Mature-age workers bowing out early

by 23 Jan 2012

The latest figures from the Australian Bureau of Statistics (ABS) have shown that while the unemployment rate has been maintained at 5.3%, labour force participation has decreased by 0.3% – more people are simply giving up or bowing out of the labour market.

changes in the proportion of the people participating in the labour market Aug-11













The figures coincide with the findings of a recent study commissioned by National Seniors Australia that found negative stereotyping among the mature age workforce is rampant, and those doing physical work or IT/technical work perceived the highest levels of age stereotyping.

Based on a sample of 1,428 workers aged 50-75, the study found

  • 14% felt a high degree of workplace age stereotyping
  • 44% felt a medium level
  • 42% reported a low level

Lead researcher Dr Courtney von Hippel said overt discrimination was not necessary for mature-age workers to feel judged on the basis of stereotypes. Workers were found to be increasingly keen to prolong their careers for financial and personal reasons but were very likely to confront negative attitudes in the workplace.

“It's the loose commentary, not necessarily malicious, that can reinforce the vulnerabilities of mature-age workers,” Michael O’Neill from National Seniors Australia said. Not stamping out stereotyping and making older workers feel valued makes it very difficult to retain them in the workforce.

The research found those workers who reported the highest levels of age stereotyping were also the ones most likely to feel disengaged from work and contemplate early retirement. Some felt their negative experiences were no longer manageable and intended to leave the workforce.

Older workers who participated in the study reportedly wanted their organisations to increase training opportunities and to better acknowledge their contributions, as well as to convey a positive message to younger employees about the value of experience.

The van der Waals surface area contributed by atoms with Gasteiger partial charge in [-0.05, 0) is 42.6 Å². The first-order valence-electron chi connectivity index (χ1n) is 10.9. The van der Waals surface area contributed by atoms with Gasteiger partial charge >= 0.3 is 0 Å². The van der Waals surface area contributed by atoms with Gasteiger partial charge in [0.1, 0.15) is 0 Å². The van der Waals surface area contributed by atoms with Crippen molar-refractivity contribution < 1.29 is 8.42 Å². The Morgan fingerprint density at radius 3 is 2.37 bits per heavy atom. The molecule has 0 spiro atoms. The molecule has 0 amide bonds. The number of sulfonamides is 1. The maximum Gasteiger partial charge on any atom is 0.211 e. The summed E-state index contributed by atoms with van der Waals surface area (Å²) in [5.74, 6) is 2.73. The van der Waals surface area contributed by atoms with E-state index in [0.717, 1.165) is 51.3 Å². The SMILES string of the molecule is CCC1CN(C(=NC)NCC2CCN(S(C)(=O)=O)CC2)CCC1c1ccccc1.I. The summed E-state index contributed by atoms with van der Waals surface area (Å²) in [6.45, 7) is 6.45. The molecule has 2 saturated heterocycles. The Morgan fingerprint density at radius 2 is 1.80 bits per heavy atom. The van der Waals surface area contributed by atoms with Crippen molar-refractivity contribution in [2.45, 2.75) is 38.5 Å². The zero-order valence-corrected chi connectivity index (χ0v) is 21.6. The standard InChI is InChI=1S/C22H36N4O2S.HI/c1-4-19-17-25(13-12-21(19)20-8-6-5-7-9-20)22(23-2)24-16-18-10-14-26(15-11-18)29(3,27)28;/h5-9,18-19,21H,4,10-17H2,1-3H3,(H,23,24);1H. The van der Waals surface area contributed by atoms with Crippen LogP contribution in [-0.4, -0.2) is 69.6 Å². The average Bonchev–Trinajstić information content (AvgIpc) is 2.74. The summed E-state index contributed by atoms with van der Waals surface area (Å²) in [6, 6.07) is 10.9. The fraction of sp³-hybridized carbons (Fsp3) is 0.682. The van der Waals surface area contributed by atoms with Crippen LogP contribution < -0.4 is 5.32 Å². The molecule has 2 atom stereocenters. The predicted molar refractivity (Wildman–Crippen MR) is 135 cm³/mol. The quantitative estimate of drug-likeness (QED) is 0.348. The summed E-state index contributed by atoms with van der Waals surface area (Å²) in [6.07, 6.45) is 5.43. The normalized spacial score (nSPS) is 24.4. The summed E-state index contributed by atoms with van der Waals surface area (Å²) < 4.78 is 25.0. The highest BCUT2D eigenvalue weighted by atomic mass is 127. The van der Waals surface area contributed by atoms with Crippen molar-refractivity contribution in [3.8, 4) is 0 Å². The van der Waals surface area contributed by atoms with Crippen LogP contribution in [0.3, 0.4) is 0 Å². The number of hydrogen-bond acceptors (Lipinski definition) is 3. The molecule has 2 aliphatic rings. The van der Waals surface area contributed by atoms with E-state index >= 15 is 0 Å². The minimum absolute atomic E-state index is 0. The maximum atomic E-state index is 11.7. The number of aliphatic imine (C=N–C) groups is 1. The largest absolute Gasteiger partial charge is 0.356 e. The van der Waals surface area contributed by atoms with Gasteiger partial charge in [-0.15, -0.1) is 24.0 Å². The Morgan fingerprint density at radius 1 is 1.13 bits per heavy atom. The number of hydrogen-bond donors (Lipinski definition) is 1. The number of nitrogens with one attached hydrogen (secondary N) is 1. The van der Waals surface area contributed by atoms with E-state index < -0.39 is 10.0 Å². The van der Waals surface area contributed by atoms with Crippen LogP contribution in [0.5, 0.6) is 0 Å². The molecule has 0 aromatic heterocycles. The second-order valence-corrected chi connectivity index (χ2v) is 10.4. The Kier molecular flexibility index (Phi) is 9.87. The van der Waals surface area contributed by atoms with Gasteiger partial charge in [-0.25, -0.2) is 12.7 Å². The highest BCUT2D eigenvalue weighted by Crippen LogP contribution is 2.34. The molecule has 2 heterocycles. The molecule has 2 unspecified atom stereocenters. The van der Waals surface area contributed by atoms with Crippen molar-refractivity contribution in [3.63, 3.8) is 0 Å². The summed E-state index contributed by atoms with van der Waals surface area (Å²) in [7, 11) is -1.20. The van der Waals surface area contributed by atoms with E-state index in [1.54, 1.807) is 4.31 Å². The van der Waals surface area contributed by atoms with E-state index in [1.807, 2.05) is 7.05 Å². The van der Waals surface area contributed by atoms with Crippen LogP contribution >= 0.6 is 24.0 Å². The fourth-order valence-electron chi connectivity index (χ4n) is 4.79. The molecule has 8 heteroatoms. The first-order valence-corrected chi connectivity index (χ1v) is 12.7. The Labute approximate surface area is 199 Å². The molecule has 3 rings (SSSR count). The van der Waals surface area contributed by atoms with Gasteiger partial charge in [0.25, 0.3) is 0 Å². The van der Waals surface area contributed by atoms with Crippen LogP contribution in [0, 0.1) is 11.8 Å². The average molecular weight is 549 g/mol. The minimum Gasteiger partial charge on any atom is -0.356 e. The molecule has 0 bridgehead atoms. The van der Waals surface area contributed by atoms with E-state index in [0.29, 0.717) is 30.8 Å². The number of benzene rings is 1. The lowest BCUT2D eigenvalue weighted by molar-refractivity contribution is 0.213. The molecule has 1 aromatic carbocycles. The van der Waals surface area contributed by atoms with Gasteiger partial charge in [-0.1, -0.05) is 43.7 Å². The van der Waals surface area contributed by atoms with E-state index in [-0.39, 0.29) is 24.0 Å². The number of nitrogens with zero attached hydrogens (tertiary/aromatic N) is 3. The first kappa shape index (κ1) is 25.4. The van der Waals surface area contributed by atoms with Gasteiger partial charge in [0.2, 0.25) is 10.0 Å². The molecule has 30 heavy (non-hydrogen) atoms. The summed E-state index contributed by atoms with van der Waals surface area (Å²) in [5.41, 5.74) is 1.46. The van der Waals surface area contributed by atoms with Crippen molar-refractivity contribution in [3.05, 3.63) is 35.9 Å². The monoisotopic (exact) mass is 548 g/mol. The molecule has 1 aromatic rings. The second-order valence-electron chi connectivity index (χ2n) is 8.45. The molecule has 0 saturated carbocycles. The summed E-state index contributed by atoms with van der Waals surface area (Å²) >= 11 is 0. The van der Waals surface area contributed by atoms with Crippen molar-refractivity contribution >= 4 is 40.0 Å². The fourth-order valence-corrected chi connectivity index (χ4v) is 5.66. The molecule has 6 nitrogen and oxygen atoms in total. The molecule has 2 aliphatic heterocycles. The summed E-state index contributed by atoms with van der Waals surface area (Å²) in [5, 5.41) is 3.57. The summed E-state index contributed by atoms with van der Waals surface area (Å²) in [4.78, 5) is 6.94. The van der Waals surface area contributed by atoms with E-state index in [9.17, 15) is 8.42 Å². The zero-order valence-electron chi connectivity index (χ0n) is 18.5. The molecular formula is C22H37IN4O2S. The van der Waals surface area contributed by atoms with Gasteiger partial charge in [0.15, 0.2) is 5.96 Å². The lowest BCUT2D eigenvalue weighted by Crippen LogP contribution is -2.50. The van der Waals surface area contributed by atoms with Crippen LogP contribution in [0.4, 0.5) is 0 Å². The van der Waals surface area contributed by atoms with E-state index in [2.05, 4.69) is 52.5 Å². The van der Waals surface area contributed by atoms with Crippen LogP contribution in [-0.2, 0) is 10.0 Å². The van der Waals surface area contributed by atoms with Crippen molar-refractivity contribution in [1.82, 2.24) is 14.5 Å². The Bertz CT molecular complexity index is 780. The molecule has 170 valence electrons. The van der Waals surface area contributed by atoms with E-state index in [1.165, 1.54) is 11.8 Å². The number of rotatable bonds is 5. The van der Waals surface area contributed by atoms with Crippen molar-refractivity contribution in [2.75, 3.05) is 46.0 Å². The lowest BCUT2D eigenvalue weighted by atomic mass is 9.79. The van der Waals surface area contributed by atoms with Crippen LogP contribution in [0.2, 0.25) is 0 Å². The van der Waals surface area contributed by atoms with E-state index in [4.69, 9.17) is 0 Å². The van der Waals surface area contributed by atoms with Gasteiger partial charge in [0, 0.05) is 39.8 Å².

Age Discrimination Commissioner Susan Ryan said the research further emphasized the importance of employers recognising workplace stereotyping. “The negative pressure of these stereotypes often result in older people … self-selecting themselves out of the workforce," Commissioner Ryan said.

In light of the skills shortage and the tightening of the labour market, Commissioner Ryan described the situation of reduced participation as “extremely concerning”.


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  • by Shane 24/01/2012 11:43:46 AM

    I'm not surprised by this at all. I run Australia's number one job board for mature age workers and we have older workers contacting us everyday discouraged at how they are made to feel at work and equally discouraged knowing that getting another job is going to be very difficult for an older worker.

    There are organisations working hard to help mature age workers such as DEEWR the Commissioners office and National Seniors, but employers have to take some responsibilty for stereotyping in the workplace as well.

  • by peter hurford 24/01/2012 11:56:37 AM

    Why would anyone be surprised at this chart, its not bowing out its being shoved out!

  • by Alison Monroe 25/01/2012 1:23:31 PM

    This is a complex issue with many issues converging. There is no silver bullet solution.
    2012 is demographic 'crunch year' and most employers are aware of the risks they face if they do actively engage with their mature workforce regarding future working (and retirement) intentions. A good Starting Point assessment for employers keen to take the 1st step can be found at
    Mature workers also need to take ownership of staying current in terms of skills and knowledge and planning for the future.

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